Understanding Data Breaches in 2017

June 7, 2017 Arctic Wolf Networks

The current threat landscape is immensely challenging for cybersecurity professionals, who must account for a broad spectrum of risks posed by individuals outside and inside their organizations. It is not just hacking or malware that now regularly enable attacks against today’s firms: There are also the openings provided by social networks, weak passwords and basic user error, all of which are now significant causes of breaches documented in the 2017 Data Breach Investigations Report from Verizon.

Outsiders, not insiders: Understanding the main sources of modern cyberthreats

When we think of data breaches, we often fixate on the cybercriminals, organized groups, and state-affiliated agencies that spearhead many major attacks. This year’s DBIR confirmed that this focus is justified, with three-fourths of all breaches perpetrated by these outsiders.

While there was a slight downtick in the percentage of incidents that originated with such actors in 2016 and a corresponding uptick in ones from insiders (e.g., employees), the gap between the two remained substantial. However, insiders are still a particularly major concern within industries such as healthcare and finance, as well as in the public sector.

Certain types of attacks are closely associated with each source:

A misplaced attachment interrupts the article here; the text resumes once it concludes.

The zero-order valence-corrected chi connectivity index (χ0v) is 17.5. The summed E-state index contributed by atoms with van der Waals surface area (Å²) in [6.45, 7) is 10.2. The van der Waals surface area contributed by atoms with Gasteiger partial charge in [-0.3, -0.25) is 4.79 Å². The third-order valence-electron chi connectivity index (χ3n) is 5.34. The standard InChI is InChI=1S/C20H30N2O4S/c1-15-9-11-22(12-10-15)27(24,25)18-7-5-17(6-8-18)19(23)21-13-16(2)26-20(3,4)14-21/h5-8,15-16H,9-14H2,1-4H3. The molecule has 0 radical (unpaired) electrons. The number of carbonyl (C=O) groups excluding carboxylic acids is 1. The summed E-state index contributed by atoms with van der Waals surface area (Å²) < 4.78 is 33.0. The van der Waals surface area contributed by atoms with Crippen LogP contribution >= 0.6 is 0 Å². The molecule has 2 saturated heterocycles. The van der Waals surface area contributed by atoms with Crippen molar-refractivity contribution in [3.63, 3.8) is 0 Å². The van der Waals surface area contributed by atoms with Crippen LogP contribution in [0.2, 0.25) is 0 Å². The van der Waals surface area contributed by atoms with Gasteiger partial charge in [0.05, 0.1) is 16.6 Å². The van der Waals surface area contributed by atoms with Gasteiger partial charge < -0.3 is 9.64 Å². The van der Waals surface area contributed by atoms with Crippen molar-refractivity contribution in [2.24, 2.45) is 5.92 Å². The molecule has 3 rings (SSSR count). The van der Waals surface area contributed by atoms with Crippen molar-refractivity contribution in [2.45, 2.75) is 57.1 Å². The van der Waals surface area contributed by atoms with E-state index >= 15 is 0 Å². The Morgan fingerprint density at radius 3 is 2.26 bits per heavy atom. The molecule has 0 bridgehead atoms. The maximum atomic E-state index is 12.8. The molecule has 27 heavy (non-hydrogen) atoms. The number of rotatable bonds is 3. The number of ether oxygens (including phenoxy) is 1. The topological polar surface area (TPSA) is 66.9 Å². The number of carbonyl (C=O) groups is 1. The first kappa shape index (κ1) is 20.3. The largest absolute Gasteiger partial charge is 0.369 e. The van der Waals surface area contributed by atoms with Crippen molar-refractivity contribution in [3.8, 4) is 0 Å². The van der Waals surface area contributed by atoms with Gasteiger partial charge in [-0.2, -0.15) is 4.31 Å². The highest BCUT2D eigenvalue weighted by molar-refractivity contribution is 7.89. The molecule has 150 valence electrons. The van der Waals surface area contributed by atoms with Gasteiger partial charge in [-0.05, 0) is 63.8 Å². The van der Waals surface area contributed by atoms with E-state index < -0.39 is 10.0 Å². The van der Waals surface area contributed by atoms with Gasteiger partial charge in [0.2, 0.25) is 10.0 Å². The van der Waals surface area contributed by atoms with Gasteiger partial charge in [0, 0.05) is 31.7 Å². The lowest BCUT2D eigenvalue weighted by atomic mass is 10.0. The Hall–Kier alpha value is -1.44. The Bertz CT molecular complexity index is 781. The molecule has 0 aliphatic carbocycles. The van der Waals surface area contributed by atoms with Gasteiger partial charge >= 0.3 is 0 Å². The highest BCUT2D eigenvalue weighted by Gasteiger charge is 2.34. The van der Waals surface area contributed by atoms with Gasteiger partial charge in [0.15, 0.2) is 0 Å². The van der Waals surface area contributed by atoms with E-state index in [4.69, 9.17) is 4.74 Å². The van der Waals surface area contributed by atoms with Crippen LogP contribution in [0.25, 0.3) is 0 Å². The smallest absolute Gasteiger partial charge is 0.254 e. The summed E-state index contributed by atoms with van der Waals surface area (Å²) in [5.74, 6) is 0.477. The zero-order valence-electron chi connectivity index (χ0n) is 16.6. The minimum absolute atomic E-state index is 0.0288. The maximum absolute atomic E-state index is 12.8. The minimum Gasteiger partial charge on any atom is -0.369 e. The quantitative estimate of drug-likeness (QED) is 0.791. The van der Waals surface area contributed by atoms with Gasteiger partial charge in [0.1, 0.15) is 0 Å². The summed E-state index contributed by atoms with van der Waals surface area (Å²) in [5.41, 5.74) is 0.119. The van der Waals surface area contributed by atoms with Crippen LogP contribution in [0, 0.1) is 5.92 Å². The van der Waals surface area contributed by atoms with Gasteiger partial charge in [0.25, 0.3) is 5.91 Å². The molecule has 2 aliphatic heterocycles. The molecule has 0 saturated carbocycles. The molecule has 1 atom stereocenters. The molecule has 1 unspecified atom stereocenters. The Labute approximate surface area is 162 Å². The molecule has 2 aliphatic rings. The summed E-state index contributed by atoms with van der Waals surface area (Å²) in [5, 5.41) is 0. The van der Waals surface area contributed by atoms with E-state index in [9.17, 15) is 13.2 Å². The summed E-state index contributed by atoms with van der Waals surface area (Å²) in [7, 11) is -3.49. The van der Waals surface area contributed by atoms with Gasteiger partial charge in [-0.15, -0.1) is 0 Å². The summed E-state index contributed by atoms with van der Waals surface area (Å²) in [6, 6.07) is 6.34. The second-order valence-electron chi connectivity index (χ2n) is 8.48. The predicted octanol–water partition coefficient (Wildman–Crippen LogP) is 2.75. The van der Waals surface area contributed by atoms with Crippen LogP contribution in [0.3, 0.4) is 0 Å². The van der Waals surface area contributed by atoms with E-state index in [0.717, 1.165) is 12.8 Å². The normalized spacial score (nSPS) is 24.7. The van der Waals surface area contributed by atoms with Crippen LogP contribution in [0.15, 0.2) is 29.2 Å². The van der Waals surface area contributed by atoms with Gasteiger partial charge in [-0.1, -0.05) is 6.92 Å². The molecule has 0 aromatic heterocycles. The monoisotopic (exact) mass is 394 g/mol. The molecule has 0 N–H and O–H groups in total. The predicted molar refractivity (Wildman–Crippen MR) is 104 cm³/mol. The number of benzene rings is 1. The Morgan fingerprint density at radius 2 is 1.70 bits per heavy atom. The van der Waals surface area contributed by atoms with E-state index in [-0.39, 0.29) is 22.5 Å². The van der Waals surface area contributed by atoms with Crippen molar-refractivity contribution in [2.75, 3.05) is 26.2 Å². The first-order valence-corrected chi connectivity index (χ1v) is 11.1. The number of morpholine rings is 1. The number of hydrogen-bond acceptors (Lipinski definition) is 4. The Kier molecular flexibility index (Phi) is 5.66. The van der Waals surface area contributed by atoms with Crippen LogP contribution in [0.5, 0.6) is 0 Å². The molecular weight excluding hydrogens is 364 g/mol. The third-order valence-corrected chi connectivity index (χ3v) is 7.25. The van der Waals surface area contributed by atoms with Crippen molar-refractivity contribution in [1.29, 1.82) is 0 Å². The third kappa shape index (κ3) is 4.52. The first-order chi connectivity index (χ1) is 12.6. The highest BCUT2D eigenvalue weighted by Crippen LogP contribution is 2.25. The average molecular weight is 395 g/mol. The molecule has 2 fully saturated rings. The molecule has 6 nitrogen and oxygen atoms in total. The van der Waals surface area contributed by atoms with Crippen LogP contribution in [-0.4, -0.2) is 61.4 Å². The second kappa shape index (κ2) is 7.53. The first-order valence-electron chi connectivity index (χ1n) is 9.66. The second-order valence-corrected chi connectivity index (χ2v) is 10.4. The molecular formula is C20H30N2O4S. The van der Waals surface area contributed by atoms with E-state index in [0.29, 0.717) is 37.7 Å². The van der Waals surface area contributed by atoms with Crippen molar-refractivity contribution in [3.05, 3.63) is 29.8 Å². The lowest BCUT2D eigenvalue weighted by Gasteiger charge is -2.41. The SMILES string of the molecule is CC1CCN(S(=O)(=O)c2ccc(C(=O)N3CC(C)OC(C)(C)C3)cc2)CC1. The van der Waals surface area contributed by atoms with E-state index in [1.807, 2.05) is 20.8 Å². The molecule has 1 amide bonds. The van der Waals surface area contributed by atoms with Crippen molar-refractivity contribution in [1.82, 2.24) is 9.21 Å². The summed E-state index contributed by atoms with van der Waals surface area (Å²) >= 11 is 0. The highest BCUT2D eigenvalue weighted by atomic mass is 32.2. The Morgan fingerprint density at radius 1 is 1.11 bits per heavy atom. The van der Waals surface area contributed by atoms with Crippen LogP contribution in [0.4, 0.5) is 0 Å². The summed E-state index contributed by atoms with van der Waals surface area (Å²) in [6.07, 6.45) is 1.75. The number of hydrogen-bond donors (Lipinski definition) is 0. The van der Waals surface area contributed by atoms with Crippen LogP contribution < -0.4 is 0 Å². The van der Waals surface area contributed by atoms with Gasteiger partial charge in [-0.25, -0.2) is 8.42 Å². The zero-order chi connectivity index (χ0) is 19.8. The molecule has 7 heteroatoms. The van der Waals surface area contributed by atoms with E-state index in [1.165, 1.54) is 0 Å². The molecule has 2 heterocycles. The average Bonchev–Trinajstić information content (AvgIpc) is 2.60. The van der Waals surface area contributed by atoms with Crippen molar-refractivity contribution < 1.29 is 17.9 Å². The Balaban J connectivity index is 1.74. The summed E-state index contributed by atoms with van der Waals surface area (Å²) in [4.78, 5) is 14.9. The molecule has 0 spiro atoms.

• Denial-of-service and hacking: Almost all DDoS campaigns (98 percent of them) are targeted at large organizations and carried out via botnets.
  • Crimeware: Ransomware in particular has been on the rise for years. The recent Wanna Crypt variant has paralyzed thousands of computers worldwide.
  • Cyberespionage: More than 90 percent of these events were traceable to state actors, which frequently targeted manufacturers and professional services firms.


  • Data exfiltration: Sixty percent of the insider-initiated incidents from the Verizon DBIR involved data theft with the hope of eventual monetary gain.
  • Unauthorized snooping: Medical records and other forms of personally identifiable information are extremely common targets of such prying.
  • Account access: Company databases and email accounts may be broken into and their contents either read or stolen.

Passwords loom large in data breaches

In 81 percent of hacking incidents, attackers exploited a weak or default password. The use of straightforward passwords such as “123456” and “admin” make it relatively easy for outsiders to gain access to a critical system, and for insiders to escalate and misuse their privileges.

“In 81 percent of hacking incidents, attackers exploited a weak or default password.”

Moreover, passwords alone are simply insufficient to protect assets that are essential to an organization’s daily operations. Multi-factor authentication – the practice of requiring additional tokens to properly identify anyone requesting access to a system – is an important enhanced measure in information security management. Network segmentation is also useful, since it allows subnetworks to require their own forms of authentication, preventing a would-be attacker from gaining access to the entire network with just a single set of credentials.

Shoring up vulnerabilities to external and internal breaches

With these findings from the Verizon DBIR in mind, it is imperative that cybersecurity teams have the ability to detect and respond to a wide variety of threats. By being proactive and understanding the most common issues, they can implement the processes, tools and personnel necessary for comprehensive protection. Learn more about managed security services today to get started on a path toward safety.



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